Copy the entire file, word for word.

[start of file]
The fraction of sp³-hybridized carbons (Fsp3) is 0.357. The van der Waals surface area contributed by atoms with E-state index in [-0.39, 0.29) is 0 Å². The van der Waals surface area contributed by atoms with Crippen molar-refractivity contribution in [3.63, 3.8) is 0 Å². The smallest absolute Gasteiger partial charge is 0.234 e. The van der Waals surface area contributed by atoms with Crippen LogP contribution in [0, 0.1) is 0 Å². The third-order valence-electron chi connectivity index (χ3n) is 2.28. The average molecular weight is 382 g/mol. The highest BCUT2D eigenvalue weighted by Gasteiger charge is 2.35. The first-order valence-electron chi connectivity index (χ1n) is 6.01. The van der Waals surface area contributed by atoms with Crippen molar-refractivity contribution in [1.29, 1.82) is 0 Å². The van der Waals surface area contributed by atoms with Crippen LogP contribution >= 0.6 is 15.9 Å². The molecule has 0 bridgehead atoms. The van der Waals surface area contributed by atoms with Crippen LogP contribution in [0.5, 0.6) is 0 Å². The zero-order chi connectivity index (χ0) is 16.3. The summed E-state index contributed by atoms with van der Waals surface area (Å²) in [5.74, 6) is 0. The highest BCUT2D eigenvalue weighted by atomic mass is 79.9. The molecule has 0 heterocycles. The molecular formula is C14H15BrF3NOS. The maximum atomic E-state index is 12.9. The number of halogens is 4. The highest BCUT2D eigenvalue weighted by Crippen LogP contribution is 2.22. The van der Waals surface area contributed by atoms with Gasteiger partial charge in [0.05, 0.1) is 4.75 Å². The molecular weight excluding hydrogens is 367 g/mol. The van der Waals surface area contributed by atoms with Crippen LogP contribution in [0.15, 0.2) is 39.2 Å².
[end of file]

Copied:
The fraction of sp³-hybridized carbons (Fsp3) is 0.357. The van der Waals surface area contributed by atoms with E-state index in [-0.39, 0.29) is 0 Å². The van der Waals surface area contributed by atoms with Crippen molar-refractivity contribution in [3.63, 3.8) is 0 Å². The smallest absolute Gasteiger partial charge is 0.234 e. The van der Waals surface area contributed by atoms with Crippen LogP contribution in [0, 0.1) is 0 Å². The third-order valence-electron chi connectivity index (χ3n) is 2.28. The average molecular weight is 382 g/mol. The highest BCUT2D eigenvalue weighted by Gasteiger charge is 2.35. The first-order valence-electron chi connectivity index (χ1n) is 6.01. The van der Waals surface area contributed by atoms with Crippen molar-refractivity contribution in [1.29, 1.82) is 0 Å². The van der Waals surface area contributed by atoms with Crippen LogP contribution >= 0.6 is 15.9 Å². The molecule has 0 bridgehead atoms. The van der Waals surface area contributed by atoms with Crippen LogP contribution in [0.5, 0.6) is 0 Å². The zero-order chi connectivity index (χ0) is 16.3. The summed E-state index contributed by atoms with van der Waals surface area (Å²) in [5.74, 6) is 0. The highest BCUT2D eigenvalue weighted by atomic mass is 79.9. The molecule has 0 heterocycles. The molecular formula is C14H15BrF3NOS. The maximum atomic E-state index is 12.9. The number of halogens is 4. The highest BCUT2D eigenvalue weighted by Crippen LogP contribution is 2.22. The van der Waals surface area contributed by atoms with Gasteiger partial charge in [0.05, 0.1) is 4.75 Å². The molecular weight excluding hydrogens is 367 g/mol. The van der Waals surface area contributed by atoms with Crippen LogP contribution in [0.15, 0.2) is 39.2 Å².